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RESTAURANT REVIEW PANE E VINO : The Real Thing : The chefs at this authentic trattoria are snobs about the quality of their ingredients.

November 22, 1990|HILARY DOLE KLEIN | SPECIAL TO THE TIMES

There's a kind of magic about Pane e Vino, and I think it's called authenticity. The food at this little restaurant tastes exactly like the best food I had in Italy as a child. Even the personalities of the waiters and waitresses are unquestionably Italian--either charming or maddening to the hilt.

If this restaurant had opened in Los Angeles and experienced the kind of success that it has had in Montecito, it would have been turned into a million-dollar-plus culinary theme park by now. As it is, the restaurant makes do with the small, tasteful space of a previous restaurant in Montecito Village.

On a Saturday night (and most other nights too), it's a full house. The tables spill out from the restaurant onto the canopied terrace, packed with diners elbow to elbow and knee to knee. The food, not the clientele, qualifies this as a trattoria , which in Italy is a small, neighborhood restaurant catering mostly to families and businessmen. This trattoria attracts an upscale crowd.

Like most Italians, the chefs at Pane e Vino, led by Prego veteran Claudio Marchesan, are absolute snobs about the quality of their ingredients. Pane e Vino's version of papa al pomodoro , tomato and bread soup, for instance, has all the flavor of the best tomatoes of summer. It's a thick, homey dish--the chunks of bread have the consistency of cheese. (Note: the restaurant rotates its soups daily.)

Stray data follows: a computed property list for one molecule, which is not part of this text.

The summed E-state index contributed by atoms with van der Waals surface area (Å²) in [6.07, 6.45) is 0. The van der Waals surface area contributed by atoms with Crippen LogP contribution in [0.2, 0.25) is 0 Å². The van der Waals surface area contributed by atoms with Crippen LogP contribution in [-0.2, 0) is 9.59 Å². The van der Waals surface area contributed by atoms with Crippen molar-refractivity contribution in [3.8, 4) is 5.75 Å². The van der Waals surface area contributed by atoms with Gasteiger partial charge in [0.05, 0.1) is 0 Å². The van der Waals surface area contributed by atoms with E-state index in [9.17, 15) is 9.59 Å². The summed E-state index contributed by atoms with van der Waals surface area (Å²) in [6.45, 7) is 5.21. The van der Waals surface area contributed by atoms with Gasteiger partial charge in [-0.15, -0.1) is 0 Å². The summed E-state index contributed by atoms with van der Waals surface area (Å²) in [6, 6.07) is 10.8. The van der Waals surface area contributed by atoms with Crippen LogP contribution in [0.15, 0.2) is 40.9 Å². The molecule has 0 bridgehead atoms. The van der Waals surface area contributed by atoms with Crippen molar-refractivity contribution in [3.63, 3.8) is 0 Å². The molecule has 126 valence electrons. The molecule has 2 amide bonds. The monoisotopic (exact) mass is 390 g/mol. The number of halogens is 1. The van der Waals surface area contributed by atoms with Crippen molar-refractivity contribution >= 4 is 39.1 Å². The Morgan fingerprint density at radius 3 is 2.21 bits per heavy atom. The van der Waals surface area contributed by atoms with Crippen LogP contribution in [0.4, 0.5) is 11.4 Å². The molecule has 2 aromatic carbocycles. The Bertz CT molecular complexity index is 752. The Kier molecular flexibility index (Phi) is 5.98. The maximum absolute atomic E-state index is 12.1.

Bresaola con rucola-- thin, thin rounds of dry-cured beef with arugula and onions--is drizzled with a delicious vinaigrette. And the house salad contains impeccable greens topped with a surprisingly mild dressing (though I have trouble paying $5.25 for a dinner salad).

The pastas, however, are worth the $8 to $9 prices. Zitti alla puttanesca is laced with herbs and has the added piquancy of olives and capers. Bucatini consists of thick strands of spaghetti with big slivers of sweet onions and a fine, very spicy sauce. Rotelli , corkscrew noodles, come with a lamb ragu sauce, the meat ground so fine that it lends only its flavor to the creamy sauce. My favorite pasta is the capellini al pomodoro naturale-- a perfect balance of tomatoes, garlic slivers and basil.

Fresh Mediterranean sea bass is grilled to a crisp perfection and boned at the table. A small half charbroiled chicken, marinated in lime juice and covered with fresh tarragon, is excellent. It comes with little boiled potatoes and thin green beans. Risottos change daily--I tried one in which the chewy, creamy rice came with morsels of lobster flavored with garlic and saffron.

For dessert, there is a fine rendition of tirami su , but it's the affogato al caffe that I found stunning. Like a root beer float made with coffee, it consists of a small glass of the most delicious white chocolate ice cream drowned in espresso and smothered in whipped cream. It's the kind of dessert--actually, this restaurant is the kind of place--that makes me feel as if I've just celebrated my birthday.

WHERE AND WHEN

Pane e Vino, 1482 E. Valley Road, Montecito. 969-2274. Lunch and dinner Monday to Saturday 11:30 a.m. to 10 p.m.; dinner only Sunday 5 to 9 p.m. Wine and beer. Parking lot. No credit cards. Dinner for two, food only, $30-$60.

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